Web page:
We would encourage the City to think of this as an opportunity to model positive, pedestrian-friendly change during the non-summer months. Public life in the Square does not need to end in winter time – as many naysayers are inclined to suggest.

Recommendation B – Further Study

Our concern with this recommendation is that it is too vague.  We support the idea of further study and agree that there are issues that need to be addressed – most significantly connected with the movement of the #5 bus (approximately 4-6 months of study, as noted in the report), but also with design and programming issues connected with the space.

We would like to see this recommendation strengthened with the inclusion of:

  • Sufficient staff (and other) resourcing to undertake the type of study identified in the report;
  • A timeline indicating when the public can expect staff to report back on this issue – and how this relates to other on-going issues (including the anticipated review of Vancouver Art Gallery business planning; the redevelopment of the Sears/Nordstrom building; redevelopment of the North Plaza; and the report-back on the public space component of Transport 2040 implementation);
  • Direction that the report-back take the form of a stand-alone document so that the many interest individuals and stakeholders following this issue can follow the City’s investigations with ease.
  • Additional resourcing to support small scale interventions and programming within the space.  This sort of ‘Action While Planning’ will enable the public to see further examples of the space transformed while the aforementioned study is taking place.

As part of the staff report, we would further suggest that, staff could be directed to commence work on the development of the “overarching strategy and implementation plan” referenced on page 9 of the report.  This way, Council would be in a position to assess a greater range of considerations about the future of the 800-block at this time.

VPSN Involvement

In conclusion, I would like to say that our organization understands that there are a range of issues at play with the expansion of Robson Square, and that these will require careful attention.  We commend the City for its work to date to make Robson Square a success.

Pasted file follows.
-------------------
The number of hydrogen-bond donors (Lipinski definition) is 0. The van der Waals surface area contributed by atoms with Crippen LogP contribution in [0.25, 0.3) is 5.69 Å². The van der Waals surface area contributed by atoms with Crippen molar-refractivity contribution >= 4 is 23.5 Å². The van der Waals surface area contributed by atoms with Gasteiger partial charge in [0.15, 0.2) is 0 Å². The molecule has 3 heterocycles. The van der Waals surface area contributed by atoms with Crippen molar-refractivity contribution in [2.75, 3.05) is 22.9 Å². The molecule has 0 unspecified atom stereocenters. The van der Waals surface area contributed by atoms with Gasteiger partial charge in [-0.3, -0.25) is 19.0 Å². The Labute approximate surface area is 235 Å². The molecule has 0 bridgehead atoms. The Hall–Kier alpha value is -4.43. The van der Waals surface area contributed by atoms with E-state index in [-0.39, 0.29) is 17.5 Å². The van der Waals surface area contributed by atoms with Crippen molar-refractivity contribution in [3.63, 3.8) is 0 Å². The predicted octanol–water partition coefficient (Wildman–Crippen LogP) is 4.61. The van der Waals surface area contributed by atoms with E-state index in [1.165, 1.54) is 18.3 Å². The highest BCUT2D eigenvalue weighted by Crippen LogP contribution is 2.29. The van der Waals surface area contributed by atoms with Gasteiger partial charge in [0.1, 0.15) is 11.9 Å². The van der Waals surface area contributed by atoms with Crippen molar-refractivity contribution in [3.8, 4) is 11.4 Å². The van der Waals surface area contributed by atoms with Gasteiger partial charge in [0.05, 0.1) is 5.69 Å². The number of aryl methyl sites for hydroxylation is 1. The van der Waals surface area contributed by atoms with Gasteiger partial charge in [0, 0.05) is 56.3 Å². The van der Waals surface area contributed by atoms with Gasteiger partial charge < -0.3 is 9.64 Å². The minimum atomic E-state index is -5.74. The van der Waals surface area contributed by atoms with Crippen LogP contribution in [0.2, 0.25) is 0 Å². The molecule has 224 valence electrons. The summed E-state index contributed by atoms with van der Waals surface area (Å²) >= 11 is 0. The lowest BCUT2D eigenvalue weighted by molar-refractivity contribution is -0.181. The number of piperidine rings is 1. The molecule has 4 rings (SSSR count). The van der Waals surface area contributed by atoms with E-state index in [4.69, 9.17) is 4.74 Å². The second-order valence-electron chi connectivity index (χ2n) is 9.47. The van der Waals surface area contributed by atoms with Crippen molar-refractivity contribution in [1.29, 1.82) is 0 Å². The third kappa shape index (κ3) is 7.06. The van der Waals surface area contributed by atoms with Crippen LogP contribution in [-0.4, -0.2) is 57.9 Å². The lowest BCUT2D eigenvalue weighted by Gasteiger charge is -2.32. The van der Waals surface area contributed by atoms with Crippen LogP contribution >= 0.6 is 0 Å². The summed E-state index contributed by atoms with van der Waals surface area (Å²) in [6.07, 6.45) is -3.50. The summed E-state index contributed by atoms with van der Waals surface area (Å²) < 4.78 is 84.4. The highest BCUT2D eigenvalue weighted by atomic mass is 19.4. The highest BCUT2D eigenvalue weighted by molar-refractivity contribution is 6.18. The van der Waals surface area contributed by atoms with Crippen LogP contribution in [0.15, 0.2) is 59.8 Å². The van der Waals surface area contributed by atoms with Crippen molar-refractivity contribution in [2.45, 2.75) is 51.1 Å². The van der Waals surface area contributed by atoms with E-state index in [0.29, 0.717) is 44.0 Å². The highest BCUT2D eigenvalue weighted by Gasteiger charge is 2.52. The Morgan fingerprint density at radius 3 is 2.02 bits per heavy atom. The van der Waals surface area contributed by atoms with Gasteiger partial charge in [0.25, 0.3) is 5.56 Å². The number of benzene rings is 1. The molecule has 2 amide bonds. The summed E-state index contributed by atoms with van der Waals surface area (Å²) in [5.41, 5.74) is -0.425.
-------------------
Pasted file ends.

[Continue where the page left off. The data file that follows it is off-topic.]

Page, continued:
The VPSN is willing to help.  Our team has spent the last 15 months researching various components of a Downtown Public Space Plan (including opportunity areas such as Robson Square) and we are always willing to share the results of our work with the City.

Furthermore, as noted in our December 2010 correspondence to the City, we are still willing to work with the City on developing a community fundraising program to raise money for improvements to Robson Square.  We feel community contributions to this project will alleviate some of the financial considerations that may be present, as well as foster a greater sense of civic pride in the initiative.

* * * * *

Mayor Robertson and Members of Council, I would like to thank you for this opportunity to provide feedback.

Strong support for a transformed and enhanced 800-block has now been demonstrated for several years.  There are outstanding issues to resolved, granted, but with appropriate consideration and planning, these can be effectively dealt with.  In light of this, we ask Council to move quickly to implement a permanent, pedestrian-only expansion of Robson Square.

If I can be of any further assistance, please do not hesitate to contact me.

Yours truly,

Heather Forbes, Chair,

Vancouver Public Space Network

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Responses

  1. […] Update from the Vancouver Public Space Network on today’s Council meeting – here. […]